Look at music rentals
The best alternate option, if you find yourself in that situation, would be looking into music instrument rentals in the area of the venue. Many places offer guitar rentals, keyboard rentals, drum sets, amps, microphone rentals, and more. Places like On-Stage Rentals in Los Angeles offer anything you could possibly need to put on a live music performance from backline equipment and speaker rentals to lighting and stage equipment.
Finding a rental spot near the venue you are playing can be a life saver, even if you aren’t intending to rent gear. You never know when something might fail, get lost, or break when loading in or out of a venue. Before you hit the road, take a look online at places around the venue you might need to lean on in case of an emergency. If you find yourself struggling to find rentals when you’re already on the road, typing “music rental near me” into Google will help you find something near where you are.
One advantage to renting equipment from a reputable music rental company over relying on the venue or sharing gear with fellow bands is that you’ll feel confident that the gear will work and work well. Any good rental place will test gear after it comes back in and is consistently maintaining their instruments, speakers, or other sound equipment to make sure they are all in good working order. Some larger artists will also play surprise shows at smaller venues while on the road for fun and to do something special for their fans. If you’re considering that, you may need to find a PA system rental. Almost every music rental company carries a wide variety of PA systems.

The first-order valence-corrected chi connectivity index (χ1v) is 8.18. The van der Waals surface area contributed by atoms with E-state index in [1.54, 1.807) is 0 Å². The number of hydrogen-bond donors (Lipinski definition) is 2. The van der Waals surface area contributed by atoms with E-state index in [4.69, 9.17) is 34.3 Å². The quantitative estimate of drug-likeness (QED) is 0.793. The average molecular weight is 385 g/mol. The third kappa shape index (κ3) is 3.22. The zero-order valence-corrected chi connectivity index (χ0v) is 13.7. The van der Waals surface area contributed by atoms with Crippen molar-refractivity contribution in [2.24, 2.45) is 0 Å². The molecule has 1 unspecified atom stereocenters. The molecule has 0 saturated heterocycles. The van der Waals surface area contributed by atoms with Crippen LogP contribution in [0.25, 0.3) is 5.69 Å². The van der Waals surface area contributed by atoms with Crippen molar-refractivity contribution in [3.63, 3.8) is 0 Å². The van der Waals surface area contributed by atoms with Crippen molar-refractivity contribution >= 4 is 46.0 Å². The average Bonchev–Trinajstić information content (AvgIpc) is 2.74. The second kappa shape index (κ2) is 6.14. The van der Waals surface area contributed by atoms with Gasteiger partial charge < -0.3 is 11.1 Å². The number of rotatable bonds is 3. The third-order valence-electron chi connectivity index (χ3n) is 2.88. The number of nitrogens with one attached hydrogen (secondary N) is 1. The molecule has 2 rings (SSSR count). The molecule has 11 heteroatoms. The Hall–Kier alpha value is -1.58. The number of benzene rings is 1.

Keep your gear safe
Whether you’re renting music equipment or bringing it along it is super important to be diligent about not letting anything walk. There are a multitude of stories out there from bands big and small about having their gear stolen. It’s almost always due to carelessness. Touring takes both a physical as well as a mental toll on artists and crew. Sleep schedules are spotty, and mistakes happen when fatigue kicks in.
Make sure to never leave your equipment unattended when not in the safety of the venue’s backstage or in a locked vehicle. Always unload in a well-lit area and work together with other band members and crew to ensure that the equipment is always looked after until it’s safely packed away.
Touring is what many musicians look forward to more than any other aspect of their careers. It gives them the opportunity to play the songs they worked so hard to create in front of the people who enjoy that creation. As fun as it is there are a lot of potential pitfalls you can run across when out on the road. Managing your instruments and other music equipment and having a solid plan for each venue will help artists, tour managers, and crew members stay sane during long trips around the country. If you are in the Los Angeles area and need to rent gear or get expertise, swing by On-Stage Rentals and they’ll help you with whatever you need.